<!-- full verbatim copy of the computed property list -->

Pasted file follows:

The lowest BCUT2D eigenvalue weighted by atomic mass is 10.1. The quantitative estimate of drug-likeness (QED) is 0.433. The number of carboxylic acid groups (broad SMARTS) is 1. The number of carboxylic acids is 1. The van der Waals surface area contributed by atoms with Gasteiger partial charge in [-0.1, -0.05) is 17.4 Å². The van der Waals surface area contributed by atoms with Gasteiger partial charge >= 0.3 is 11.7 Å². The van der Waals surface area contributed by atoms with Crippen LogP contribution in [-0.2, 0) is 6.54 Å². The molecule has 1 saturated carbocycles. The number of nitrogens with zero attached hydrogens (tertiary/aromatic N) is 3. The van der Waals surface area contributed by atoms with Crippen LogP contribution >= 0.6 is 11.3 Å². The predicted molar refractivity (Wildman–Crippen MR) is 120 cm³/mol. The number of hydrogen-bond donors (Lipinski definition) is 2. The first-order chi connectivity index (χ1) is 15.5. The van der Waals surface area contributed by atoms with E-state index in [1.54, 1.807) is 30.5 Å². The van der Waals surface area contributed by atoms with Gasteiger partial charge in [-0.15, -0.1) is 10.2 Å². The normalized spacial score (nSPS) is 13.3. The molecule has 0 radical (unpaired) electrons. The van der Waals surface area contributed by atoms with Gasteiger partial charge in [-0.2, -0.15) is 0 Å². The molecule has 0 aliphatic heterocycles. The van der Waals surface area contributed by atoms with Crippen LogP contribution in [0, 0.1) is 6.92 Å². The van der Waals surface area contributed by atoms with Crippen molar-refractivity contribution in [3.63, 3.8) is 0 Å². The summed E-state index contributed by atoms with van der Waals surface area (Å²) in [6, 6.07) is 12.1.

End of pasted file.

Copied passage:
The lowest BCUT2D eigenvalue weighted by atomic mass is 10.1. The quantitative estimate of drug-likeness (QED) is 0.433. The number of carboxylic acid groups (broad SMARTS) is 1. The number of carboxylic acids is 1. The van der Waals surface area contributed by atoms with Gasteiger partial charge in [-0.1, -0.05) is 17.4 Å². The van der Waals surface area contributed by atoms with Gasteiger partial charge >= 0.3 is 11.7 Å². The van der Waals surface area contributed by atoms with Crippen LogP contribution in [-0.2, 0) is 6.54 Å². The molecule has 1 saturated carbocycles. The number of nitrogens with zero attached hydrogens (tertiary/aromatic N) is 3. The van der Waals surface area contributed by atoms with Crippen LogP contribution >= 0.6 is 11.3 Å². The predicted molar refractivity (Wildman–Crippen MR) is 120 cm³/mol. The number of hydrogen-bond donors (Lipinski definition) is 2. The first-order chi connectivity index (χ1) is 15.5. The van der Waals surface area contributed by atoms with E-state index in [1.54, 1.807) is 30.5 Å². The van der Waals surface area contributed by atoms with Gasteiger partial charge in [-0.15, -0.1) is 10.2 Å². The normalized spacial score (nSPS) is 13.3. The molecule has 0 radical (unpaired) electrons. The van der Waals surface area contributed by atoms with Gasteiger partial charge in [-0.2, -0.15) is 0 Å². The molecule has 0 aliphatic heterocycles. The van der Waals surface area contributed by atoms with Crippen LogP contribution in [0, 0.1) is 6.92 Å². The van der Waals surface area contributed by atoms with Crippen molar-refractivity contribution in [3.63, 3.8) is 0 Å². The summed E-state index contributed by atoms with van der Waals surface area (Å²) in [6, 6.07) is 12.1.